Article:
{Memories of the Past}

a surreptitious glance in a doorway: you

had been waiting for me

but how long?

i can’t remember, i remember

seeing you at the cinema and us

exchanging glances

(those were the days, mostly, of

glances)

and us not speaking, i was too shy, you shy too

so i started walking

across the river, there: a cafe, old style; what

was i doing in there, could it be, really, that you

waited

outside while i was having coffee inside?

or did i pop in to see if i liked it, but didn’t, or whether you would follow (but why would you? it was an old style cafe; and you didn’t), so i

popped out again, straight away? that seems more likely, certainly it seems more

reasonable…

*

you were in the entrance as i came out and i saw you again and you me and it was clear

you’d been waiting for me, there

in the doorway

but we still didn’t speak

how was that even possible: it was obvious

you had been waiting for me, yet

we didn’t speak, i not to you, you not to me

i was incredibly young, you a bit younger,

there by the rhine, in basel, at that time

of glances, mostly, and quietly aching

silences

*

you were there too maybe two, three years later

now on the southbank

in london

you looked different, a bit, though not much

you had those same eyes, longing

uncertain, a

querying glance, that

glance

that i must have had too

it was the era of glances, of not saying what any of us wanted, ever, of

uncertainty, being afraid

but of what?

of being found out

of revealing too much

too much to the wrong kind of person, of being

vulnerable

literally, viscerally, in danger of injury, death

or afraid merely of actually having, enjoying, living a moment, such one 

brief encounter?

who knows

*

those were days of unspoken desires

at night time

near rivers

only this time i actually asked you

for a light

or you me?

i you or you me, one of us asked the other for a cigarette or a light or for both and

another glance was exchanged and a flame lit up and in that flame we did not look at each other again, we just looked at the hands touching, cupping the cigarette, and that

once again

just was that

how curious

how timid, how cautious, how wary i was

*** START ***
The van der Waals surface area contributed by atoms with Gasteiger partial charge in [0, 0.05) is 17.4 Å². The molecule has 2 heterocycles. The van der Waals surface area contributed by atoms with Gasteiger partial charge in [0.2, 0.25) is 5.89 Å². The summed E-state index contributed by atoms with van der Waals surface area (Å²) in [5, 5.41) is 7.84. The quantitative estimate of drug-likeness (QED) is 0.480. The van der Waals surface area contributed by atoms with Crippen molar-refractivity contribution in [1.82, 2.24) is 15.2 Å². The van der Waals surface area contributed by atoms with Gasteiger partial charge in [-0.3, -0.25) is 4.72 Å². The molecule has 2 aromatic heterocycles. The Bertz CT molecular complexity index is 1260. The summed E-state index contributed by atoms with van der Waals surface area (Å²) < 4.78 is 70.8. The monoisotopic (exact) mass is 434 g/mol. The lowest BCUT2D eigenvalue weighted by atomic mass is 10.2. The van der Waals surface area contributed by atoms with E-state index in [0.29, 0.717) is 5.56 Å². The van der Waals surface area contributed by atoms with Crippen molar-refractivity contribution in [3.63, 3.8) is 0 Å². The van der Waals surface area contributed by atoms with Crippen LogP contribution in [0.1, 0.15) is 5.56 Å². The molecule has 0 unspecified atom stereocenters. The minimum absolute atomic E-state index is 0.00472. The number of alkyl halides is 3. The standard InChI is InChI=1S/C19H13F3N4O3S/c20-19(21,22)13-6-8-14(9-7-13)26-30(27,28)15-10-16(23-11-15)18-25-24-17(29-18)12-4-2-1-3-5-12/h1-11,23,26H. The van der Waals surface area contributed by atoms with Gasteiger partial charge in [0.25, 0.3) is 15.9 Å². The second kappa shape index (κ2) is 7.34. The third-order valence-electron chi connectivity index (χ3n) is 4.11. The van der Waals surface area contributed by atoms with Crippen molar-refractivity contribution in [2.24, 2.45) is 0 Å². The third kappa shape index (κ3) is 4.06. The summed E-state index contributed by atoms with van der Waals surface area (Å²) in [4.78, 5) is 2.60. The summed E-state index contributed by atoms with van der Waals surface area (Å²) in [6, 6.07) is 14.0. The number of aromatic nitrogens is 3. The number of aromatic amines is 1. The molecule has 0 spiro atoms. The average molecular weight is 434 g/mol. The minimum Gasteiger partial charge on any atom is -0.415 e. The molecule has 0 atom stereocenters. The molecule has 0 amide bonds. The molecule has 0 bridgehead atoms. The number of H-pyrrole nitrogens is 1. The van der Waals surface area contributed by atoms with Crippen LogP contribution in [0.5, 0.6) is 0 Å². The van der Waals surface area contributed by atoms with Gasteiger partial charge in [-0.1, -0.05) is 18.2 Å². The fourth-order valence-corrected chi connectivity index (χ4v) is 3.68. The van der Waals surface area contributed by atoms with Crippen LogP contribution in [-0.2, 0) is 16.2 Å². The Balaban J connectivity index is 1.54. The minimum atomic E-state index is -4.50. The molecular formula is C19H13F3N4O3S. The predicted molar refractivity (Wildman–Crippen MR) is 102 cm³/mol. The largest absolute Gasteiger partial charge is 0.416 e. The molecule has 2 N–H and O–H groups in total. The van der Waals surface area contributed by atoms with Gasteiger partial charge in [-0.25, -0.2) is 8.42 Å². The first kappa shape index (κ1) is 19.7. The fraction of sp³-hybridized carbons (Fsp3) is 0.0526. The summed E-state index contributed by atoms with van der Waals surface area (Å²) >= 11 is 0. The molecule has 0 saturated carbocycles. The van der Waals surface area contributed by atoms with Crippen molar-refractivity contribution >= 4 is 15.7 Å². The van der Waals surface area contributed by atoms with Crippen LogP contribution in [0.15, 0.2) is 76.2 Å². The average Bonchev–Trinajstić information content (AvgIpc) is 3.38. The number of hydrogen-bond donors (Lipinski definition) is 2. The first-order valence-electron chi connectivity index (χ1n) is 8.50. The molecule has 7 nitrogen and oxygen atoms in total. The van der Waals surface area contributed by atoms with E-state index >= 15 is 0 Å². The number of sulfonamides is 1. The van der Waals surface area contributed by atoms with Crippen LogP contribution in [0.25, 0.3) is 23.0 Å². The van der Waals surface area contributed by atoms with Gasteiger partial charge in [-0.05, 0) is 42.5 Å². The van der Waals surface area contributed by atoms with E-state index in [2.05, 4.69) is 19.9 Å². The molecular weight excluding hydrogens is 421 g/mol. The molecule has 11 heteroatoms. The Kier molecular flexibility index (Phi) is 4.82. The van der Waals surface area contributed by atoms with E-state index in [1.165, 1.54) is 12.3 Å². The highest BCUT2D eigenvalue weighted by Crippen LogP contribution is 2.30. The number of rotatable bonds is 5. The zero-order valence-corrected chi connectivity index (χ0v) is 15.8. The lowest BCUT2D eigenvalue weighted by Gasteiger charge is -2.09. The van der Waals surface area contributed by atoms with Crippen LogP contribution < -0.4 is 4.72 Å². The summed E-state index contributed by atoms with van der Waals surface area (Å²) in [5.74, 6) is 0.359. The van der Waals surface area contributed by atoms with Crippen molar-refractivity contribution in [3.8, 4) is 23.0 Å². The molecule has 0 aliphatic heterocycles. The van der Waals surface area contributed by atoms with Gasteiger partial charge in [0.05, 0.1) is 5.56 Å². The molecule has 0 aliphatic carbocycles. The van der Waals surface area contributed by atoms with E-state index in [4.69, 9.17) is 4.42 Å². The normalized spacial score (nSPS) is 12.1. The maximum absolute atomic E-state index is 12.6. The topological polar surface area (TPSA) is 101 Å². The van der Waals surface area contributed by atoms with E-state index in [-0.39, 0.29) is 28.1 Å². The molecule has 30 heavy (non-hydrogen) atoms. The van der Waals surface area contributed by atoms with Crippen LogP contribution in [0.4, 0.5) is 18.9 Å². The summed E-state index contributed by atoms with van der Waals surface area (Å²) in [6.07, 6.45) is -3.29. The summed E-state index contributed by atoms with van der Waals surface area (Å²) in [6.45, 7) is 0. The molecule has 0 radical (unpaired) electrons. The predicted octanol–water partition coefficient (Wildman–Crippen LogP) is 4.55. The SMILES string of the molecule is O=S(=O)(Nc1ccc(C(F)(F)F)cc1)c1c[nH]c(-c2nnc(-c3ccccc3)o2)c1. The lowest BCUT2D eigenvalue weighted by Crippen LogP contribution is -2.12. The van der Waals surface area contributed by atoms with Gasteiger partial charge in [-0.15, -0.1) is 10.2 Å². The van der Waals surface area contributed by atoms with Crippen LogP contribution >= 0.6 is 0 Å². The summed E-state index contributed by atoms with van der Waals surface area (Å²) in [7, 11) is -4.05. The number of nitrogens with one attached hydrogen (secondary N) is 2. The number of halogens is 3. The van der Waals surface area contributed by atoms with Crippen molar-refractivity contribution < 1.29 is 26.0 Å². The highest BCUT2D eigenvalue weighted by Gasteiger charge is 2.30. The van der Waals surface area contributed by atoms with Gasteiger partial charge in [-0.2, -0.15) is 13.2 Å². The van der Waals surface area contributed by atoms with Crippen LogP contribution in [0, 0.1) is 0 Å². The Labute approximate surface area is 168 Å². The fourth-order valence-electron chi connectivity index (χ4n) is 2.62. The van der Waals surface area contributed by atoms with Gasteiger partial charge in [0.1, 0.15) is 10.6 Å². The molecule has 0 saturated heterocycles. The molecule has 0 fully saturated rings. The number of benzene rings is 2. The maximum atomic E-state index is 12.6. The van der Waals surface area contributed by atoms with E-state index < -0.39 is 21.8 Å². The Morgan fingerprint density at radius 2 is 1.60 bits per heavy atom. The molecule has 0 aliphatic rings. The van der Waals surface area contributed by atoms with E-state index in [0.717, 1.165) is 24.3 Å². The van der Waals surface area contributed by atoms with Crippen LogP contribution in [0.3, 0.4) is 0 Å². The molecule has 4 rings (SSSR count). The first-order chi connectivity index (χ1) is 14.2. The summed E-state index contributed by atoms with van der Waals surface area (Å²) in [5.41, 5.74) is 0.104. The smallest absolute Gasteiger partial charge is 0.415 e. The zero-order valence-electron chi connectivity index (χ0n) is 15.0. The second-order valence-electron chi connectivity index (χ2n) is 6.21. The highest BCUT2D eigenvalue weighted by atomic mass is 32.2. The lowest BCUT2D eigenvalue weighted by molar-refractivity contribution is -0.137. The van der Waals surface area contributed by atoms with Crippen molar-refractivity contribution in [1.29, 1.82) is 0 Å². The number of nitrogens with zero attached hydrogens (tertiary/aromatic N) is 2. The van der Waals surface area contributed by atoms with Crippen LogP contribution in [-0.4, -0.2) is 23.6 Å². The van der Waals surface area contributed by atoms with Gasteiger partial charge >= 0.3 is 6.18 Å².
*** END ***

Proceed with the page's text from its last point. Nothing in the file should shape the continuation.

of you

always

and yet how much i wanted to be with you

still

*

and then there you were in st james’s park: another you, another glance 

i on my way home

you on your way where? i didn’t ask and you didn’t say

it was nice

there

to finally meet you

at night, late

by the pond, not the river

to feel your hands on me, taste your lips

such a long time ago now

such a situation between two and three, thereabouts, in the morning

when that park is not closed and not open but we both were

closed and open and there: those were the days

of such stolen moments, so

rare

i miss them no more than i miss you

and i don’t miss you, i’m just maybe sorry

a bit

that it took me so long to pluck up the courage to finally meet you

albeit briefly

we wasted, it seems, a few opportunities, you and i, but

*

you live and you learn, and nothing

but nothing

can be rewound, reconfigured, restored, it can not even be really

relived, it can

of course be

in one way or another

remembered, redeemed?

(to what end? none other than to know that there was such a thing as a path, a trajectory,

or an arc:

a semblance of something resembling a story

a sequence of inconsequential instances, now implanted, the shapes

along which the currents of time have mostly been channelled, each curve, each bend

not just leaving traces but forming them too

until

at last

there’s a torrent

and the river, the brook or the stream

floods its banks and

ignores

these patterns, these half

designs, half

instinctive behaviours half

needed half wanted half detested half worn and half

overthrown memories

only half

ever

because the half that sits underground under consciousness under skin under mind

remains there forever somehow, and

so be it

*

albeit not always appreciated not always valued not always wanted or loved

you are always

a part of me still, and

welcome

to stay

 

whatever became of you, i do wonder

and then i forget that i ever did

because life goes on and

there are many more rivers to cross and bridges to burn and transgressions that must be traversed and

comings together

to fathom, just

*

know that i never not wanted

to know you

*


< World       Istanbul >

 

Les Grands Amours

I arrive back in Paris, and see it “properly” now “for the first time.” These mark the “last few days of a fantastic holiday,” and “those few days were wonderful.”

I feel that glow now, it expands beneath my ribs and makes my breath seem warmer. “I think my favourite building in the world for its originality is the Centre Pompidou,” I tell myself on The Tape, and for a long time, I remember, that was the case. I embraced modernity, pre-, post- and present. I was into things, such as cool architecture; they excited me then, they excite me still.

I record and recall seeing La Vie de Brian, as The Life of Brian was called there, and us laughing our heads off, the way we only could then. There was an evening, not long after I’d moved to London, when my friend Peggy and, I believe, beautiful Stefan, and maybe one or two other people were assembled in my shared living room, lounging on the grubby sofa and draped over a stained but strangely comfortable armchair, watching Airplane! on TV. We laughed so hard at this, we literally ended up on the floor. That capacity for joy, so unalloyed: we had it then, we had it in Paris—that was exactly the era—and I don’t know when or where it went. That freshness, even with an open mind as I try to keep it, has simply gone: hardly anything ever makes me laugh now anywhere near as hard. Perhaps I’ve seen it, heard it, if not all then just too much of it, to tickle me so with surprise?